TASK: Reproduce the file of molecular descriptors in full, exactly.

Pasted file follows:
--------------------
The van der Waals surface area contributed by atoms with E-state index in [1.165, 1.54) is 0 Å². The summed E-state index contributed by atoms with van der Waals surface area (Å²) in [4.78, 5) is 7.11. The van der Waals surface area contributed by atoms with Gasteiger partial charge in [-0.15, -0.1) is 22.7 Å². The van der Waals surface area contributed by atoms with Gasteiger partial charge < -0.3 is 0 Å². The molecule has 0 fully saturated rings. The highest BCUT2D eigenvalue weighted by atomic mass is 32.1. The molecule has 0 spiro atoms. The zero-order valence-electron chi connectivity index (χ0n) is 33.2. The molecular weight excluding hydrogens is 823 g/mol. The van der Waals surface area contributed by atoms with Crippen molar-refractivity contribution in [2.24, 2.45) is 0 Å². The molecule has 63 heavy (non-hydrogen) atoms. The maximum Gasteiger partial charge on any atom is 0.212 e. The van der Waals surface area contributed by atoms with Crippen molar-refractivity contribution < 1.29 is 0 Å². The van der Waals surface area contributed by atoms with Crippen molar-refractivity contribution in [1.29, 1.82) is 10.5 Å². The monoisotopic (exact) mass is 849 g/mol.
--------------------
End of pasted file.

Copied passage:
The van der Waals surface area contributed by atoms with E-state index in [1.165, 1.54) is 0 Å². The summed E-state index contributed by atoms with van der Waals surface area (Å²) in [4.78, 5) is 7.11. The van der Waals surface area contributed by atoms with Gasteiger partial charge in [-0.15, -0.1) is 22.7 Å². The van der Waals surface area contributed by atoms with Gasteiger partial charge < -0.3 is 0 Å². The molecule has 0 fully saturated rings. The highest BCUT2D eigenvalue weighted by atomic mass is 32.1. The molecule has 0 spiro atoms. The zero-order valence-electron chi connectivity index (χ0n) is 33.2. The molecular weight excluding hydrogens is 823 g/mol. The van der Waals surface area contributed by atoms with Crippen molar-refractivity contribution in [2.24, 2.45) is 0 Å². The molecule has 63 heavy (non-hydrogen) atoms. The maximum Gasteiger partial charge on any atom is 0.212 e. The van der Waals surface area contributed by atoms with Crippen molar-refractivity contribution < 1.29 is 0 Å². The van der Waals surface area contributed by atoms with Crippen molar-refractivity contribution in [1.29, 1.82) is 10.5 Å². The monoisotopic (exact) mass is 849 g/mol.